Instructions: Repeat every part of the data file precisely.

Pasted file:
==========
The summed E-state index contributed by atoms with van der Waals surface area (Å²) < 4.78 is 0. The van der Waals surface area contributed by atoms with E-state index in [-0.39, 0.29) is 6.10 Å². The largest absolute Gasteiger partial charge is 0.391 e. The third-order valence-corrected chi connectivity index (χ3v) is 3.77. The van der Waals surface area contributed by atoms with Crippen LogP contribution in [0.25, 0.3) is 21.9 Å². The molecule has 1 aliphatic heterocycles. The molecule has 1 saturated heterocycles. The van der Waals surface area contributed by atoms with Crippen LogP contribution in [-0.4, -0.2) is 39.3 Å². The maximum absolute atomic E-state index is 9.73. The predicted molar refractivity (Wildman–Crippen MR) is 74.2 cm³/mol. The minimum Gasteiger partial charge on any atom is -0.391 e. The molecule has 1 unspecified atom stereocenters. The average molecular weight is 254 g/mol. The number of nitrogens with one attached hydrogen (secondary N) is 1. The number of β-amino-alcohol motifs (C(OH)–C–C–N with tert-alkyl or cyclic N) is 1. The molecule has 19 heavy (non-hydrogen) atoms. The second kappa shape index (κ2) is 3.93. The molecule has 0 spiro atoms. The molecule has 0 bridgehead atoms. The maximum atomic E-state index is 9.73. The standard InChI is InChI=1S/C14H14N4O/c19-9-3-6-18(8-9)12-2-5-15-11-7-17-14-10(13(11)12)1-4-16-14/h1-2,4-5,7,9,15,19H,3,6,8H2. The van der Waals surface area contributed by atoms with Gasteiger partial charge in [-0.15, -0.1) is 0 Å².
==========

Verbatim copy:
The summed E-state index contributed by atoms with van der Waals surface area (Å²) < 4.78 is 0. The van der Waals surface area contributed by atoms with E-state index in [-0.39, 0.29) is 6.10 Å². The largest absolute Gasteiger partial charge is 0.391 e. The third-order valence-corrected chi connectivity index (χ3v) is 3.77. The van der Waals surface area contributed by atoms with Crippen LogP contribution in [0.25, 0.3) is 21.9 Å². The molecule has 1 aliphatic heterocycles. The molecule has 1 saturated heterocycles. The van der Waals surface area contributed by atoms with Crippen LogP contribution in [-0.4, -0.2) is 39.3 Å². The maximum absolute atomic E-state index is 9.73. The predicted molar refractivity (Wildman–Crippen MR) is 74.2 cm³/mol. The minimum Gasteiger partial charge on any atom is -0.391 e. The molecule has 1 unspecified atom stereocenters. The average molecular weight is 254 g/mol. The number of nitrogens with one attached hydrogen (secondary N) is 1. The number of β-amino-alcohol motifs (C(OH)–C–C–N with tert-alkyl or cyclic N) is 1. The molecule has 19 heavy (non-hydrogen) atoms. The second kappa shape index (κ2) is 3.93. The molecule has 0 spiro atoms. The molecule has 0 bridgehead atoms. The maximum atomic E-state index is 9.73. The standard InChI is InChI=1S/C14H14N4O/c19-9-3-6-18(8-9)12-2-5-15-11-7-17-14-10(13(11)12)1-4-16-14/h1-2,4-5,7,9,15,19H,3,6,8H2. The van der Waals surface area contributed by atoms with Gasteiger partial charge in [-0.15, -0.1) is 0 Å².